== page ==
The (Misunderstood) Genius of American Corporate Law
Robert B. Ahdieh
Emory University School of Law
March 13, 2008
Emory Public Law Research Paper No. 08-35
Emory Law and Economics Research Paper No. 08-26
Princeton Law and Public Affairs Working Paper No. 08-004
In the standard rhetoric of the corporate law literature, federalism is "the genius of American corporate law" - an engine of efficiency, motivating a race (or at least a leisurely walk) to the top. Some have dissented, suggesting that the prevailing wisdom is wrong as to either the direction or the vitality of the promised race. But the latter critiques are too forgiving. The standard account misunderstands the basic question; its answer, as such, is not even wrong. Rather than weighing in on the "race debate," thus, I challenge the fundamentally flawed discourse behind it. I offer a distinct framework for evaluating the role of federalism in American corporate governance, which points to distinct measures of efficiency and a reinvigorated study of institutional design in corporate law.
To begin, I challenge the literature's merger of two distinct competitions - state and managerial - into one. More critically, I decry the resulting linkage between corporate law's central goal-efficient regulation of the separation of ownership and control - and the central element of its institutional design - federalism. That rhetorical linkage has led us astray in important respects: First, it has bootstrapped a role for federalism in advancing not merely the quality of corporate law, but also the substantive quality of corporate governance. Second, it has essentialized the role of federalism, casting it as indispensable to the production of good law. Dominant as these conceptions are in the discourse of corporate law, neither is true.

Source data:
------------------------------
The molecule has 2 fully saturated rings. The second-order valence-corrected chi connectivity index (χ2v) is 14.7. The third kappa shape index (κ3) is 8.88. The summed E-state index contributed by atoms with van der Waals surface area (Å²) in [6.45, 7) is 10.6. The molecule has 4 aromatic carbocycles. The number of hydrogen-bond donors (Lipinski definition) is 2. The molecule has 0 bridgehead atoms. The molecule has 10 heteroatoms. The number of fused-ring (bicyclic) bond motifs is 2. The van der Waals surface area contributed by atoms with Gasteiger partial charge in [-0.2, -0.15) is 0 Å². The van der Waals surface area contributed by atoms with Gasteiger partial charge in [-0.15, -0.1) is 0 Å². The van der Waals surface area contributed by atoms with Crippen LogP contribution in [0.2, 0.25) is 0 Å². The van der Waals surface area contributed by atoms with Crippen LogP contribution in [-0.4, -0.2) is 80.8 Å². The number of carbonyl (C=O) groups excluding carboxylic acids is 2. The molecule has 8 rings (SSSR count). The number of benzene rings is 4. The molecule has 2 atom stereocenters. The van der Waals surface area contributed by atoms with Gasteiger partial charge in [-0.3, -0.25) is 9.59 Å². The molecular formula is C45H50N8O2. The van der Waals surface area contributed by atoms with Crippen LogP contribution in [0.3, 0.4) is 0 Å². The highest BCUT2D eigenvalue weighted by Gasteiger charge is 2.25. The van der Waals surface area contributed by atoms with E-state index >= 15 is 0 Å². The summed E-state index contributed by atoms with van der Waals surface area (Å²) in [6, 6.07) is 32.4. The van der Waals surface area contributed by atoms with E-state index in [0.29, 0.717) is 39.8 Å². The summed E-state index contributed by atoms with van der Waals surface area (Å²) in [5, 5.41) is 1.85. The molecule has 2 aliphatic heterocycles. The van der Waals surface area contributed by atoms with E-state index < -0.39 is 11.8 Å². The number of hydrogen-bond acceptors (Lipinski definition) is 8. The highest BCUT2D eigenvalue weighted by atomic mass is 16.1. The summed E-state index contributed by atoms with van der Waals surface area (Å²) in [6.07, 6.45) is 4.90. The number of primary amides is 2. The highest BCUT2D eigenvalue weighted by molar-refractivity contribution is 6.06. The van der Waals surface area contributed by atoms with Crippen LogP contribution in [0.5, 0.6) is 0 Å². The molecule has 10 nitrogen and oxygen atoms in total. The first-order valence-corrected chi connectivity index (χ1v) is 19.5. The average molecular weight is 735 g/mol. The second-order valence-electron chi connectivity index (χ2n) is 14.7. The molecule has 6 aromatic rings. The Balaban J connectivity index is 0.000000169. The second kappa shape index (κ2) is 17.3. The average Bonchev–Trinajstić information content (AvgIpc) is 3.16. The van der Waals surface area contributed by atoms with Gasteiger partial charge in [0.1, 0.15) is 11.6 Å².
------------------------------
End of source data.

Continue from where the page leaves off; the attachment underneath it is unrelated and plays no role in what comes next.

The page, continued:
I suggest an alternative account of federalism's contribution to American corporate governance. Federalism is not directed to the traditional goal of corporate law - regulation of the vertical separation of ownership and control within the firm. Rather, it advances a distinct, horizontal goal of regulating the relationship of the firm as a whole with state regulators external to it. Given as much, a federal regime is not dictated by a commitment to efficiency in corporate law. Rather, it is an institutional design choice, to be evaluated for its efficacy and utility - as well as its limitations - in one area of corporate law versus another.
Number of Pages in PDF File: 57
Keywords: federalism, corporate law, corporate governance, separation of ownership and control, agency costs, state competition, interstate competition, charter competition, managerial competition, efficient capital markets, market for corporate control, Berle & Means, Cary, Winter
JEL Classification: D21, D40, D61, D72, G14, G18, G34, G38, H73, K22working papers series
Date posted: March 17, 2008
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